16 April 2014 | Article
The Convention on Biological Diversity (CBD) calls on initiatives such as BIOPAMA “to align capacity-building so as to further support implementation of national action plans for the programme of work on protected areas, and to continue to develop technical guidance to achieve the full scope of Aichi Biodiversity Target 11”. Two years into its implementation, BIOPAMA has been progressing in building capacity to improve policy and decision making on biodiversity conservation and protected areas management, including through coordination and support to national governments and regional organizations.
In Africa, BIOPAMA has developed relations with individual countries, based on specific requests and other IUCN engagements in the region. For example, BIOPAMA has supported the evaluation and revision of the National Human–Wildlife Conflict Strategy of the Government of Mozambique. The results of an evaluation and recommendations for the revision of the strategy will be presented to the Government of Mozambique. This process will inform similar work in other countries. Furthermore, at the request of the Government of Mali, BIOPAMA provided technical advice to government representatives, local communities and local authorities on the establishment of protected areas connectivity corridors. As part of the BIOPAMA Capacity Building Action Plan, several governments from the region have participated in cross-sectoral dialogues addressing land and resource use in and around protected areas - especially World Heritage sites – and specifically relating to extractive industries and agriculture, and this will drive future dialogue and the development of plans for joint actions.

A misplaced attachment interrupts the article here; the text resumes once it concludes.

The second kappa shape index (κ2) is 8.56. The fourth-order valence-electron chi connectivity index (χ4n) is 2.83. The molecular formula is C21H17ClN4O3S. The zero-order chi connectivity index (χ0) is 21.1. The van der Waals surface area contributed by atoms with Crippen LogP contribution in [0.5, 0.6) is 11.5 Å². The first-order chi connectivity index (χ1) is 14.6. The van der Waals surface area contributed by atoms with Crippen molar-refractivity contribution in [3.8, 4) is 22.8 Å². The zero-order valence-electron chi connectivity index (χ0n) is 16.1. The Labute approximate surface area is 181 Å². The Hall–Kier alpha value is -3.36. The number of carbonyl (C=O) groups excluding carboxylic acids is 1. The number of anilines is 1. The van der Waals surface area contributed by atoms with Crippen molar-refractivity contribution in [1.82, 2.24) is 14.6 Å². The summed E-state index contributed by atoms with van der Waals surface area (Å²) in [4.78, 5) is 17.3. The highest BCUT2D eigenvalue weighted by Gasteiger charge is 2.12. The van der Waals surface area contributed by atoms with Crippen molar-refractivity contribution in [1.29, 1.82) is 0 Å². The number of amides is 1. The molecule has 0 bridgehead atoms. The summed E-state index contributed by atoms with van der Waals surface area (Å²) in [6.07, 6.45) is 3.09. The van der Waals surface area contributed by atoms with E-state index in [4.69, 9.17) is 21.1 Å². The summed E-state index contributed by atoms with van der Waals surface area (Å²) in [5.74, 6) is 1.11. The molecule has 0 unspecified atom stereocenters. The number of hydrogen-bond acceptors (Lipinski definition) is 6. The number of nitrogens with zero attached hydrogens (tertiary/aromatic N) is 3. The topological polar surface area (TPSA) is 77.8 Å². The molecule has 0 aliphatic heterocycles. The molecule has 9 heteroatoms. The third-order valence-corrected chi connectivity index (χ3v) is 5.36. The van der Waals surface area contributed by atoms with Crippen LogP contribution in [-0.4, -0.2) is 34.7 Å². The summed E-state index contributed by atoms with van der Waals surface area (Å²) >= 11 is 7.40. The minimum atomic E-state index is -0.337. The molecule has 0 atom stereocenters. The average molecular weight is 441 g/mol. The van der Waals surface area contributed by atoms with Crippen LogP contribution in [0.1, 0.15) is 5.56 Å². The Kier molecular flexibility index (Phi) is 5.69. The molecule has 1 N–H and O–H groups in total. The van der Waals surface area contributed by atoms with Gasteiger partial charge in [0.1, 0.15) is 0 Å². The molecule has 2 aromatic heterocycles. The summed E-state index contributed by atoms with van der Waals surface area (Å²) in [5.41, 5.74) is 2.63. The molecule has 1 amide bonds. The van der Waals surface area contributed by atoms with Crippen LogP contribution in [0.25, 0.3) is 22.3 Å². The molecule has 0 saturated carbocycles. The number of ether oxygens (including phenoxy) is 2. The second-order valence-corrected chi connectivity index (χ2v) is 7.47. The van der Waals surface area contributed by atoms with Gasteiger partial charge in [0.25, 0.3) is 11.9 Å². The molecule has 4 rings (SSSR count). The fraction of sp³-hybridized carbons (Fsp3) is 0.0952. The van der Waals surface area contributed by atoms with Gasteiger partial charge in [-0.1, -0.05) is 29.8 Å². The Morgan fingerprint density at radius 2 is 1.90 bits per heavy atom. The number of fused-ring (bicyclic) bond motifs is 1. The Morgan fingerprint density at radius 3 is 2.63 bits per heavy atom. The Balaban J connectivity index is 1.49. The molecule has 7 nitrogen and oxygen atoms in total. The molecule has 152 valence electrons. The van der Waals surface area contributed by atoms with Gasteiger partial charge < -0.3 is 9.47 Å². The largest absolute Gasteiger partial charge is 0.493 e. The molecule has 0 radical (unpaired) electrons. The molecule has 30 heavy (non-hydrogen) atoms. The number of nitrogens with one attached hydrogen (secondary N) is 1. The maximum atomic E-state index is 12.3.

In the Caribbean, BIOPAMA participated in discussions of the Caribbean Challenge Initiative, involving eight island nations from the region– The Bahamas, Dominican Republic, Jamaica, Saint Vincent and the Grenadines, Saint Lucia, Grenada, Antigua and Barbuda, and Saint Kitts and Nevis – five of which have signed formal agreements to protect at least 20 percent of their near-shore marine and coastal habitats by 2020. In addition, BIOPAMA is supporting the first efforts in the Bahamas to review their protected area categories.
BIOPAMA conducted field missions to work with Pacific countries (Kiribati, Solomon Islands, Tonga and Vanuatu) toward undertaking economic valuations of marine and coastal ecosystems in order to contribute to national development planning. In addition the missions examined ways to support efforts by countries to extend national Marine Protected Area networks through seascape-level planning and promoting effective approaches protected area management, including the recognition of locally managed marine areas and community-based conservation efforts through payments for ecosystem services.
A key aspect of BIOPAMA’s support to ACP governments relates to supporting implementation of, and reporting on, NBSAPs (National Biodiversity Strategy and Action Plans). In Eastern and Southern Africa for example, BIOPAMA is focusing on the interface between protected areas, biodiversity, and other sectors. This is in line with Target 2 of the Aichi Biodiversity Targets and Target 1.2 of the CBD Programme of Work for Protected Areas (PoWPA), both centring on integration of biodiversity concerns into the broader context (mainstreaming). “This interface means it is crucial for BIOPAMA to focus on supporting improved decision-making for protected areas and biodiversity”, says Christine Mentzel, BIOPAMA regional coordinator for Eastern and Southern Africa.
Across all the regions, BIOPAMA’s interactions with the ACP State authorities will expand in 2014 with the launch of the BIOPAMA Regional Observatories for Protected Areas, which will facilitate networking of experts and institutions, and coordinate technical and policy support to national agencies and regional organizations.